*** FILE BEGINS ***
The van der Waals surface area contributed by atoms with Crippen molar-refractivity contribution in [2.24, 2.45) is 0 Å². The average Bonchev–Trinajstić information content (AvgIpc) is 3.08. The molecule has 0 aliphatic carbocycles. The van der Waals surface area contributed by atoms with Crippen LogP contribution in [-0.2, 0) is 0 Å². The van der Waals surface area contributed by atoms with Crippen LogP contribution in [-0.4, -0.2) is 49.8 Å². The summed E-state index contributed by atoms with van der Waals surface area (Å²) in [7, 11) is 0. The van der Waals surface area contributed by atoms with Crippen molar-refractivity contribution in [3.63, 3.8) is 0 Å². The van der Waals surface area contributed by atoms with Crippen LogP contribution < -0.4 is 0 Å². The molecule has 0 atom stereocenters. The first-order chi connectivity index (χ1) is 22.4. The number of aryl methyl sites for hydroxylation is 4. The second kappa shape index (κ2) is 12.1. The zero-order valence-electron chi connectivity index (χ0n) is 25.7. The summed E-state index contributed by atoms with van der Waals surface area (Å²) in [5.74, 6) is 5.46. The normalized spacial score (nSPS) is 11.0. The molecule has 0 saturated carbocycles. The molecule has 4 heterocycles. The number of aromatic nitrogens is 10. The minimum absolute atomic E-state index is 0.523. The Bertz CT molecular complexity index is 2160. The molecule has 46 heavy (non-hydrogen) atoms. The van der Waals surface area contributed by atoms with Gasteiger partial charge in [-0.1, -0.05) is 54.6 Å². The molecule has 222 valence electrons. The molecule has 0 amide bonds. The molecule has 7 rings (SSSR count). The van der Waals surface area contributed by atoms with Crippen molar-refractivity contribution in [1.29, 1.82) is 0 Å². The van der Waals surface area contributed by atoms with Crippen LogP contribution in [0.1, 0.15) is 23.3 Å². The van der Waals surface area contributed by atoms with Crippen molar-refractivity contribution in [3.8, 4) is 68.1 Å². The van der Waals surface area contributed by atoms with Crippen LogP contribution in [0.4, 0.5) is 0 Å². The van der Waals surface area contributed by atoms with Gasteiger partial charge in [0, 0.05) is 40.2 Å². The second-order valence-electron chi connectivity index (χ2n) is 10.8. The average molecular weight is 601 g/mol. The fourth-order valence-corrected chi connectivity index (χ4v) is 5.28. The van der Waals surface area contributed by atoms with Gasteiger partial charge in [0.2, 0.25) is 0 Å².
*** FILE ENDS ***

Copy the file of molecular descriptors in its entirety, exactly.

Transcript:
The van der Waals surface area contributed by atoms with Crippen molar-refractivity contribution in [2.24, 2.45) is 0 Å². The average Bonchev–Trinajstić information content (AvgIpc) is 3.08. The molecule has 0 aliphatic carbocycles. The van der Waals surface area contributed by atoms with Crippen LogP contribution in [-0.2, 0) is 0 Å². The van der Waals surface area contributed by atoms with Crippen LogP contribution in [-0.4, -0.2) is 49.8 Å². The summed E-state index contributed by atoms with van der Waals surface area (Å²) in [7, 11) is 0. The van der Waals surface area contributed by atoms with Crippen molar-refractivity contribution in [3.63, 3.8) is 0 Å². The van der Waals surface area contributed by atoms with Crippen LogP contribution < -0.4 is 0 Å². The molecule has 0 atom stereocenters. The first-order chi connectivity index (χ1) is 22.4. The number of aryl methyl sites for hydroxylation is 4. The second kappa shape index (κ2) is 12.1. The zero-order valence-electron chi connectivity index (χ0n) is 25.7. The summed E-state index contributed by atoms with van der Waals surface area (Å²) in [5.74, 6) is 5.46. The normalized spacial score (nSPS) is 11.0. The molecule has 0 saturated carbocycles. The molecule has 4 heterocycles. The number of aromatic nitrogens is 10. The minimum absolute atomic E-state index is 0.523. The Bertz CT molecular complexity index is 2160. The molecule has 46 heavy (non-hydrogen) atoms. The van der Waals surface area contributed by atoms with Gasteiger partial charge in [-0.1, -0.05) is 54.6 Å². The molecule has 222 valence electrons. The molecule has 0 amide bonds. The molecule has 7 rings (SSSR count). The van der Waals surface area contributed by atoms with Crippen molar-refractivity contribution in [1.29, 1.82) is 0 Å². The van der Waals surface area contributed by atoms with Crippen LogP contribution in [0.1, 0.15) is 23.3 Å². The van der Waals surface area contributed by atoms with Crippen molar-refractivity contribution in [3.8, 4) is 68.1 Å². The van der Waals surface area contributed by atoms with Crippen LogP contribution in [0.4, 0.5) is 0 Å². The van der Waals surface area contributed by atoms with Gasteiger partial charge in [0, 0.05) is 40.2 Å². The second-order valence-electron chi connectivity index (χ2n) is 10.8. The average molecular weight is 601 g/mol. The fourth-order valence-corrected chi connectivity index (χ4v) is 5.28. The van der Waals surface area contributed by atoms with Gasteiger partial charge in [0.2, 0.25) is 0 Å².